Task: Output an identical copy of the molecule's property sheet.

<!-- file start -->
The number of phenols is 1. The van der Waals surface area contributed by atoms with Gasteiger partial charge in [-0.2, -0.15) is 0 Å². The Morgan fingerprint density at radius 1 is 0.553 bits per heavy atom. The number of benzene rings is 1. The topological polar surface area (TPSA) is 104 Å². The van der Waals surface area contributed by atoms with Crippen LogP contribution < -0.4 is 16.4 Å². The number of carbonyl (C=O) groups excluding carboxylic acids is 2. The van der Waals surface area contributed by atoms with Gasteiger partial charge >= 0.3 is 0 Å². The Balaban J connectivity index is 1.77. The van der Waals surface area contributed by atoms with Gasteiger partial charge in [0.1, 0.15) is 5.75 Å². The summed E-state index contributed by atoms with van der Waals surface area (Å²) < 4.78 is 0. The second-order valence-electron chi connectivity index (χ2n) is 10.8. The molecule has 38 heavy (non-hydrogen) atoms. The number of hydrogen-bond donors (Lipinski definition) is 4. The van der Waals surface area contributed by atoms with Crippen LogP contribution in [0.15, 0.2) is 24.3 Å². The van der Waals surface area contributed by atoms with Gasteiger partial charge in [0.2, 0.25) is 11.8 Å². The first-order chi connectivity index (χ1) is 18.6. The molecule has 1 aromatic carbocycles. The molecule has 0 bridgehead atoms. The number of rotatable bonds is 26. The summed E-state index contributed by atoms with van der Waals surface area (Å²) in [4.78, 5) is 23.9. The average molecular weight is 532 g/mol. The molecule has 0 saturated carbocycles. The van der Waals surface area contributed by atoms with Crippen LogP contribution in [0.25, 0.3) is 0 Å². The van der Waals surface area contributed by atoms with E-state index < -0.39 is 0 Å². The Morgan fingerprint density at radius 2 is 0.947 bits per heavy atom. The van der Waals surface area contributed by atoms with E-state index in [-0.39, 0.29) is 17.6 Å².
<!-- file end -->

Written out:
The number of phenols is 1. The van der Waals surface area contributed by atoms with Gasteiger partial charge in [-0.2, -0.15) is 0 Å². The Morgan fingerprint density at radius 1 is 0.553 bits per heavy atom. The number of benzene rings is 1. The topological polar surface area (TPSA) is 104 Å². The van der Waals surface area contributed by atoms with Crippen LogP contribution < -0.4 is 16.4 Å². The number of carbonyl (C=O) groups excluding carboxylic acids is 2. The van der Waals surface area contributed by atoms with Gasteiger partial charge >= 0.3 is 0 Å². The Balaban J connectivity index is 1.77. The van der Waals surface area contributed by atoms with Gasteiger partial charge in [0.1, 0.15) is 5.75 Å². The summed E-state index contributed by atoms with van der Waals surface area (Å²) < 4.78 is 0. The second-order valence-electron chi connectivity index (χ2n) is 10.8. The molecule has 38 heavy (non-hydrogen) atoms. The number of hydrogen-bond donors (Lipinski definition) is 4. The van der Waals surface area contributed by atoms with Crippen LogP contribution in [0.15, 0.2) is 24.3 Å². The van der Waals surface area contributed by atoms with Gasteiger partial charge in [0.2, 0.25) is 11.8 Å². The first-order chi connectivity index (χ1) is 18.6. The molecule has 1 aromatic carbocycles. The molecule has 0 bridgehead atoms. The number of rotatable bonds is 26. The summed E-state index contributed by atoms with van der Waals surface area (Å²) in [4.78, 5) is 23.9. The average molecular weight is 532 g/mol. The molecule has 0 saturated carbocycles. The van der Waals surface area contributed by atoms with Crippen LogP contribution in [0.25, 0.3) is 0 Å². The van der Waals surface area contributed by atoms with E-state index < -0.39 is 0 Å². The Morgan fingerprint density at radius 2 is 0.947 bits per heavy atom. The van der Waals surface area contributed by atoms with E-state index in [-0.39, 0.29) is 17.6 Å².